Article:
If I have a tensor $X^{\mu}{}_{\nu} = \begin{bmatrix} a & b & c \\ d & e& f\\ g&h&i\\ \end{bmatrix}$ then what is $X^{\mu}_{\;\;\mu}$?

From what I understand it would be $(a,b,c)\cdot(a,b,c) +(d,e,f)\cdot(d,e,f)+(g,h,i)\cdot(g,h,i). $

Is this correct?

  • $\begingroup$ The left most index indicates the row number, the right most index indicates the column number. So would it be $(a,b,c)\cdot(a,d,g) +(d,e,f)\cdot(b,e,h)+(c,f,i)\cdot(g,h,i). $ $\endgroup$
    – Tim
    Mar 21, 2017 at 22:03
  • 2
    $\begingroup$ Related: math.stackexchange.com/q/1254041/72459 By the way, why do you think that you can count the indices up independently? When $\mu=1$, you have $X^1_1$, there's no way to get e.g. $X^1_2$ in $X^\mu_\mu$. $\endgroup$ Mar 21, 2017 at 22:12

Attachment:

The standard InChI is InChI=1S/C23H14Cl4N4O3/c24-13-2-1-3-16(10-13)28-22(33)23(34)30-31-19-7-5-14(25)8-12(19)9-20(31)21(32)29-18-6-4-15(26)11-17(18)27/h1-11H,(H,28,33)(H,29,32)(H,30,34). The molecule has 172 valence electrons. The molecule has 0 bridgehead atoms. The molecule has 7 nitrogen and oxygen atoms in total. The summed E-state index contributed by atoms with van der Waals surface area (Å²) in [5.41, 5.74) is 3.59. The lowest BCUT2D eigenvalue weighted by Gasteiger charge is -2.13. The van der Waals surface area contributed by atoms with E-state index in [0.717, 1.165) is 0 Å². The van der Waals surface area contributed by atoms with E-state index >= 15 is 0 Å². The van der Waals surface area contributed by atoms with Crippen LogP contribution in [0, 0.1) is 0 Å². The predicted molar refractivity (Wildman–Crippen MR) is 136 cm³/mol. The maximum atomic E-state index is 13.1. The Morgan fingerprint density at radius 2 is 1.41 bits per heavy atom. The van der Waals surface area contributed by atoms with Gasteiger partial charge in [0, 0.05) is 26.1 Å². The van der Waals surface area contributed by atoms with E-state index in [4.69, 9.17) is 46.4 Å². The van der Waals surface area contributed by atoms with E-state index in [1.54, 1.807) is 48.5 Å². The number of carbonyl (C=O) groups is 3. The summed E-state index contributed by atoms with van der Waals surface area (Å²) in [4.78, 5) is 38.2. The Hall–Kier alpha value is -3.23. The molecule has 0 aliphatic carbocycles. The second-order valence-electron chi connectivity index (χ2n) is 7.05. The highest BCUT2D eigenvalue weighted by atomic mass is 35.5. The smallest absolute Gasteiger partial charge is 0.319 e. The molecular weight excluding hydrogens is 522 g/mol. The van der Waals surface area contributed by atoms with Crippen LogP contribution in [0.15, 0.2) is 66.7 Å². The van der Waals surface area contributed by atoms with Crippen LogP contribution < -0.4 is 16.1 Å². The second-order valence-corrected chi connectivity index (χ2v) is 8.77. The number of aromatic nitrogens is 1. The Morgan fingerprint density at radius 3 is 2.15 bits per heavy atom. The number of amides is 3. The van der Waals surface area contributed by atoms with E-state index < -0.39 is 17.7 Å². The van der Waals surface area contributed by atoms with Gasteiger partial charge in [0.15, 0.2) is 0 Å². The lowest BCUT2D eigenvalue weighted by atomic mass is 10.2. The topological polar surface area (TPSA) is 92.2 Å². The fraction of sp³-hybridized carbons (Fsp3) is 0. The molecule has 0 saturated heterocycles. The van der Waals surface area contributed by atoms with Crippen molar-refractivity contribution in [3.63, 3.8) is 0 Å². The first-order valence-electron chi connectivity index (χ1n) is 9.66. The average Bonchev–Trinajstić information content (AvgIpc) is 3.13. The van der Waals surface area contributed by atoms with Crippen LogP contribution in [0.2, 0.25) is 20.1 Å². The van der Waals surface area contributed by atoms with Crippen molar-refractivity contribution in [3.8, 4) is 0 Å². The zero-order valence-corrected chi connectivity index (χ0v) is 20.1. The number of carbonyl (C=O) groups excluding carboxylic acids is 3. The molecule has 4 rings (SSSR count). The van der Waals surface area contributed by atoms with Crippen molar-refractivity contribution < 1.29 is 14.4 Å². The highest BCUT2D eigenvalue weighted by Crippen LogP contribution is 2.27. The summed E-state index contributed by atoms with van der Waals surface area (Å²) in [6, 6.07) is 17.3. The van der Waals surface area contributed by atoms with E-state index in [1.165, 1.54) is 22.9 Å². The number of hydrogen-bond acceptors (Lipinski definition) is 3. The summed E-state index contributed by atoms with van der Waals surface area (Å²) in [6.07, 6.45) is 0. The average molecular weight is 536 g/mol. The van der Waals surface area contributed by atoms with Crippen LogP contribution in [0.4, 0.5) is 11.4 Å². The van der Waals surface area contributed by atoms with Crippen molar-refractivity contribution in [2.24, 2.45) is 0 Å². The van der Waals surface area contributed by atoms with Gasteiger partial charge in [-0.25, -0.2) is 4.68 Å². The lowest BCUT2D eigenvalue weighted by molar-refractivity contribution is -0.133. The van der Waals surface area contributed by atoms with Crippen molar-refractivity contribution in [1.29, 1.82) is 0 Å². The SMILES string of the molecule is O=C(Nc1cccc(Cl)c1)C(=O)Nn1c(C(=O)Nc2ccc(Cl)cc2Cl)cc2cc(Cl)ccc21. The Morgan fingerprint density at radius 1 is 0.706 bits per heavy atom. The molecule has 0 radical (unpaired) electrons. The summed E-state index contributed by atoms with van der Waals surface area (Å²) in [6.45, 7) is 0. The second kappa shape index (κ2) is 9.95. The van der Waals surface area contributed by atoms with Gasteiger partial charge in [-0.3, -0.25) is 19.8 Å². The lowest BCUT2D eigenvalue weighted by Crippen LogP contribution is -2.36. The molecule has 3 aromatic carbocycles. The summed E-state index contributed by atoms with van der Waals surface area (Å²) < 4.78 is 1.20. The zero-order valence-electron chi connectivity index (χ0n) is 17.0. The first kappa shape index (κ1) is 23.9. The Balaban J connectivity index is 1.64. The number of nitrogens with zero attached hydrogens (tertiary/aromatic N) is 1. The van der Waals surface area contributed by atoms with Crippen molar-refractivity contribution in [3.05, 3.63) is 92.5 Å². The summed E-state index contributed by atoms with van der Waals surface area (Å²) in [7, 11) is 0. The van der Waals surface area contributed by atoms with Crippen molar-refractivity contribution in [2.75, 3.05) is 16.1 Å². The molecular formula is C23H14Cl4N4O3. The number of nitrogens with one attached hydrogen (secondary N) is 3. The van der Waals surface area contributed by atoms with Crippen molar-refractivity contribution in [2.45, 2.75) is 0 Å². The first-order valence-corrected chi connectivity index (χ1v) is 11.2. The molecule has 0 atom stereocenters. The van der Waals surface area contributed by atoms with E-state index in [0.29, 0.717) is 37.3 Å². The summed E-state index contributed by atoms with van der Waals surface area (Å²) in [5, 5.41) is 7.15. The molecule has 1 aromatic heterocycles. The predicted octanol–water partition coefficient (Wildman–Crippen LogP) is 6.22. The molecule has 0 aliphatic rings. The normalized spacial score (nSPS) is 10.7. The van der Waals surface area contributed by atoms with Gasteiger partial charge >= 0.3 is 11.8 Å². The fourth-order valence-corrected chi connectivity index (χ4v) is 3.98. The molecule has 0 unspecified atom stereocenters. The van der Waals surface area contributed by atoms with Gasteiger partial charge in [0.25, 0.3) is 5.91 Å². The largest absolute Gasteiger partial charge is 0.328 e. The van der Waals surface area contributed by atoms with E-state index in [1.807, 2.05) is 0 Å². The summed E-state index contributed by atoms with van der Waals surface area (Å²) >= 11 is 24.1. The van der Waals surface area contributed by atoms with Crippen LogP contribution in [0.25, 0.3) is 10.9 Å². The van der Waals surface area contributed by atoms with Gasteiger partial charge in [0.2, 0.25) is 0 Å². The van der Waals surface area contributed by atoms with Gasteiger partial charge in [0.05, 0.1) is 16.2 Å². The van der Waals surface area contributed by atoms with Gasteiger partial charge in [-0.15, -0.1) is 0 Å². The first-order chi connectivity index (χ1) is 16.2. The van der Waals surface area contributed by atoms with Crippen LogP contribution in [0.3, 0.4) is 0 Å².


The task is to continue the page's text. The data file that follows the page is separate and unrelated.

• $\begingroup$ The above mentioned is not a tensor: it is the components of a tensor in some particular basis. $\endgroup$
    – gented
    Mar 21, 2017 at 22:12
  • 4
    $\begingroup$ So then it would just be $a+e+i$? $\endgroup$
    – Tim
    Mar 21, 2017 at 22:40

1 Answer 1


$$ {\mathrm tr}\left(X\right) = X^{\mu}{}_{\mu} = X^{0}{}_{0} + X^{1}{}_{1} + X^{2}{}_{2} = a + e + i $$


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